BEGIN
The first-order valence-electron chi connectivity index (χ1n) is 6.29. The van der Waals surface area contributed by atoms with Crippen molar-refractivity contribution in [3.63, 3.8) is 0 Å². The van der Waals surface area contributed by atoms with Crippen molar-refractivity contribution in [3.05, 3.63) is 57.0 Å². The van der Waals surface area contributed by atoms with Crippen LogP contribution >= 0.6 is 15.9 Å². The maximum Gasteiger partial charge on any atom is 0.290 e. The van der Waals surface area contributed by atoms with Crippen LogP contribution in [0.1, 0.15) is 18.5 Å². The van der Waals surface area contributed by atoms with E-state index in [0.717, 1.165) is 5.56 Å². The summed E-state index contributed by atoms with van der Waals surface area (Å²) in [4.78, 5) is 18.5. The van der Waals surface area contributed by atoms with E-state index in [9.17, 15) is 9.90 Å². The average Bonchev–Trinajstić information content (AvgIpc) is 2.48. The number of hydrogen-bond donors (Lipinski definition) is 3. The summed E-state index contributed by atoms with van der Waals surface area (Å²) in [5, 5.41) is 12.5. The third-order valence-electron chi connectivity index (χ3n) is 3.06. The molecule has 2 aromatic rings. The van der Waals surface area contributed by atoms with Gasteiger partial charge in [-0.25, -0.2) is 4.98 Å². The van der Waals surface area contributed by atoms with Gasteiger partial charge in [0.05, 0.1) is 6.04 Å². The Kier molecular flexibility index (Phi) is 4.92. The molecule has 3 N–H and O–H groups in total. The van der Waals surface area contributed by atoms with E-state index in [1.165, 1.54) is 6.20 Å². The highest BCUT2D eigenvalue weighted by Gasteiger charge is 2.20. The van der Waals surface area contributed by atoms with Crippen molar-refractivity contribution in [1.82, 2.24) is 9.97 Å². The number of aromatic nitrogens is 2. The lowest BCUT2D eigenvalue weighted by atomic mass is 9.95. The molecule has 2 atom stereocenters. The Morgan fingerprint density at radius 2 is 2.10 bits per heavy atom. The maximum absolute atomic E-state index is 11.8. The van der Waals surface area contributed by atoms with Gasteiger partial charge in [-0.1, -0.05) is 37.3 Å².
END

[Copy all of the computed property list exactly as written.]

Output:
The first-order valence-electron chi connectivity index (χ1n) is 6.29. The van der Waals surface area contributed by atoms with Crippen molar-refractivity contribution in [3.63, 3.8) is 0 Å². The van der Waals surface area contributed by atoms with Crippen molar-refractivity contribution in [3.05, 3.63) is 57.0 Å². The van der Waals surface area contributed by atoms with Crippen LogP contribution >= 0.6 is 15.9 Å². The maximum Gasteiger partial charge on any atom is 0.290 e. The van der Waals surface area contributed by atoms with Crippen LogP contribution in [0.1, 0.15) is 18.5 Å². The van der Waals surface area contributed by atoms with E-state index in [0.717, 1.165) is 5.56 Å². The summed E-state index contributed by atoms with van der Waals surface area (Å²) in [4.78, 5) is 18.5. The van der Waals surface area contributed by atoms with E-state index in [9.17, 15) is 9.90 Å². The average Bonchev–Trinajstić information content (AvgIpc) is 2.48. The number of hydrogen-bond donors (Lipinski definition) is 3. The summed E-state index contributed by atoms with van der Waals surface area (Å²) in [5, 5.41) is 12.5. The third-order valence-electron chi connectivity index (χ3n) is 3.06. The molecule has 2 aromatic rings. The van der Waals surface area contributed by atoms with Gasteiger partial charge in [-0.25, -0.2) is 4.98 Å². The van der Waals surface area contributed by atoms with Gasteiger partial charge in [0.05, 0.1) is 6.04 Å². The Kier molecular flexibility index (Phi) is 4.92. The molecule has 3 N–H and O–H groups in total. The van der Waals surface area contributed by atoms with E-state index in [1.165, 1.54) is 6.20 Å². The highest BCUT2D eigenvalue weighted by Gasteiger charge is 2.20. The van der Waals surface area contributed by atoms with Crippen molar-refractivity contribution in [1.82, 2.24) is 9.97 Å². The number of aromatic nitrogens is 2. The lowest BCUT2D eigenvalue weighted by atomic mass is 9.95. The molecule has 2 atom stereocenters. The Morgan fingerprint density at radius 2 is 2.10 bits per heavy atom. The maximum absolute atomic E-state index is 11.8. The van der Waals surface area contributed by atoms with Gasteiger partial charge in [-0.1, -0.05) is 37.3 Å².